Intermolecular interactions and permeability of 5-fluorouracil cocrystals with a series of isomeric hydroxybenzoic acids: a combined theoretical and experimental study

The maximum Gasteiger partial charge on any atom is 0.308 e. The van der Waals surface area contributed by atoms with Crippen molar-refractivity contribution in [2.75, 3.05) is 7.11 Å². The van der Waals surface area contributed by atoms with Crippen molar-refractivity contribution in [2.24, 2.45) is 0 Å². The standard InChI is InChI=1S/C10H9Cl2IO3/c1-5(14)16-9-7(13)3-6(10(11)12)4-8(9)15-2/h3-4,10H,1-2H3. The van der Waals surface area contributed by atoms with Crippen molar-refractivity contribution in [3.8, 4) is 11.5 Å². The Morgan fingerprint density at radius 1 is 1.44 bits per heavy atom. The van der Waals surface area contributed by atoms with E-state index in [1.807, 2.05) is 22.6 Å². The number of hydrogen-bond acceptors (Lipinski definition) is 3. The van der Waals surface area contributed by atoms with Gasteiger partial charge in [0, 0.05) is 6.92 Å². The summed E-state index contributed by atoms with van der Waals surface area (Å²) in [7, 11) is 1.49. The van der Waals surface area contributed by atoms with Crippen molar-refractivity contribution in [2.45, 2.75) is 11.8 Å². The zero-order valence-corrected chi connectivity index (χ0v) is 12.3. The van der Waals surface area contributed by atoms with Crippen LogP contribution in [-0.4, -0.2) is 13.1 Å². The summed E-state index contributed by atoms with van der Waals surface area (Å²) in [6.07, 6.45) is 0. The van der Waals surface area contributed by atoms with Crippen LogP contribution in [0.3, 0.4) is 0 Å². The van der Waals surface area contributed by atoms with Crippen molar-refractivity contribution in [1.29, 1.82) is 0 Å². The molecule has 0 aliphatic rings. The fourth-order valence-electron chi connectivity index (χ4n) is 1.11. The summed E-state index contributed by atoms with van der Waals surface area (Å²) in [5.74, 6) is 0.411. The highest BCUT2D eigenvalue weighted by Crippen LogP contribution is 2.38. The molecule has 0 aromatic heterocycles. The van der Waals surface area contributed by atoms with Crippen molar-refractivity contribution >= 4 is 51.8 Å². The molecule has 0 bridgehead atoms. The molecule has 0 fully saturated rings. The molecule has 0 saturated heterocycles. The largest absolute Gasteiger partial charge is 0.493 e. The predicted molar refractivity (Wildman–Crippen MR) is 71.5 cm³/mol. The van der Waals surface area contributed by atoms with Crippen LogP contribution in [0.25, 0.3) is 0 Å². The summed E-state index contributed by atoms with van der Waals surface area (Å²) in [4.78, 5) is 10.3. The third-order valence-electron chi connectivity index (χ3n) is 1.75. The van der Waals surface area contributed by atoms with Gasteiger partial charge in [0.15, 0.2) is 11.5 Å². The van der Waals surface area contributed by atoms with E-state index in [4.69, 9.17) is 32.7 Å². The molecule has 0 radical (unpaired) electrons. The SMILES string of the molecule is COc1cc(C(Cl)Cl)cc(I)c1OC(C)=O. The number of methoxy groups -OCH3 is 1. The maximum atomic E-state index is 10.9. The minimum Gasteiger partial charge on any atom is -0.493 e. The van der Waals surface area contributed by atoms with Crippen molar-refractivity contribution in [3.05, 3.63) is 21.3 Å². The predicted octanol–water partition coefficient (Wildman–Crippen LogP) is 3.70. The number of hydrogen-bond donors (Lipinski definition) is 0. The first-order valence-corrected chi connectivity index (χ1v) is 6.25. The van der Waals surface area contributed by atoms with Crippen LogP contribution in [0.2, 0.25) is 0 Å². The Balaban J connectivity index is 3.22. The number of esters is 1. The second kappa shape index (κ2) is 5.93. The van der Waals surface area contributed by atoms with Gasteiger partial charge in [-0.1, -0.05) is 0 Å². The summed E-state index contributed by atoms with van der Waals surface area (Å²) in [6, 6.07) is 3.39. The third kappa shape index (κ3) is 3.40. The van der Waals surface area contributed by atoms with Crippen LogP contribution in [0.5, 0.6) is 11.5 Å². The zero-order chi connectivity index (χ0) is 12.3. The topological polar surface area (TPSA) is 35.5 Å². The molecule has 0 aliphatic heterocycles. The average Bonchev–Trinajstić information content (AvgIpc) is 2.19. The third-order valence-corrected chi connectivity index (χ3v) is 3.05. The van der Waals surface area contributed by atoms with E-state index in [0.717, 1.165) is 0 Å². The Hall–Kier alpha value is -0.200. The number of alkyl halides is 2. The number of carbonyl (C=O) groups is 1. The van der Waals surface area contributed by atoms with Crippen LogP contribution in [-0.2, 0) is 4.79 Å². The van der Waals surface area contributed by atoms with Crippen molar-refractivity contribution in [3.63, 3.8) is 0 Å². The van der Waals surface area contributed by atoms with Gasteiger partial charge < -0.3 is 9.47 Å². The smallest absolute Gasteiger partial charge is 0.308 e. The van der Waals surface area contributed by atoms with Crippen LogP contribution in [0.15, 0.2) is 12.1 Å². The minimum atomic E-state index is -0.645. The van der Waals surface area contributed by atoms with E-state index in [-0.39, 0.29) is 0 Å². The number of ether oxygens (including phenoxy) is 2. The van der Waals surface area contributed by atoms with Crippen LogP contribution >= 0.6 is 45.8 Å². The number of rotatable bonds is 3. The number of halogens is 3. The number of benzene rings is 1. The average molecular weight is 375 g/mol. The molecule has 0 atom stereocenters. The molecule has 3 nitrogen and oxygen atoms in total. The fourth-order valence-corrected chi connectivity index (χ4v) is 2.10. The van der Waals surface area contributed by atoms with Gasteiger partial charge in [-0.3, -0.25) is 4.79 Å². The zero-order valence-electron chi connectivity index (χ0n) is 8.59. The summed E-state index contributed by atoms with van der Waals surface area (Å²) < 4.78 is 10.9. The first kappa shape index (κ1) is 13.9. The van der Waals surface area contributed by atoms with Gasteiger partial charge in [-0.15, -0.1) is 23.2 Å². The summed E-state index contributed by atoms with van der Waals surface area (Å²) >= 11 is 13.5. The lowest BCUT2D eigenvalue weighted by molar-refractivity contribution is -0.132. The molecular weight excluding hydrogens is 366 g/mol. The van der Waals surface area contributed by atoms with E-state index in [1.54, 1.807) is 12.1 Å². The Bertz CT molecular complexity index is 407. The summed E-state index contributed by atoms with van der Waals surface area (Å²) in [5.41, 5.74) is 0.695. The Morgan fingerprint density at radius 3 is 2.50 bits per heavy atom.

5-Fluorouracil (5FU) is a BCS class III drug with good aqueous solubility and poor permeability, which severely limits its transdermal permeation through the stratum corneum. Herein, four cocrystals of 5FU with a series of isomeric hydroxybenzoic acids, including salicylic acid (2 : 1), 3-hydroxybenzoic acid (1 : 1) and 4-hydroxybenzoic acid (forms I and II, 1 : 1) were prepared and subjected to membrane permeation. They exhibited significantly improved membrane permeability due to the lipid solubility enhancement caused by cocrystallization. Solid-state DFT computations followed by Bader analysis based on single crystal structures were carried out to quantify the pattern of non-covalent interactions in the cocrystals. The lattice energy values were estimated as a sum of energies of non-covalent intermolecular interactions, which show a negative correlation with the lipid solubility of 1 : 1 cocrystals. This study has important implications for the use of the cocrystallization approach to improve the permeability of transdermal drugs.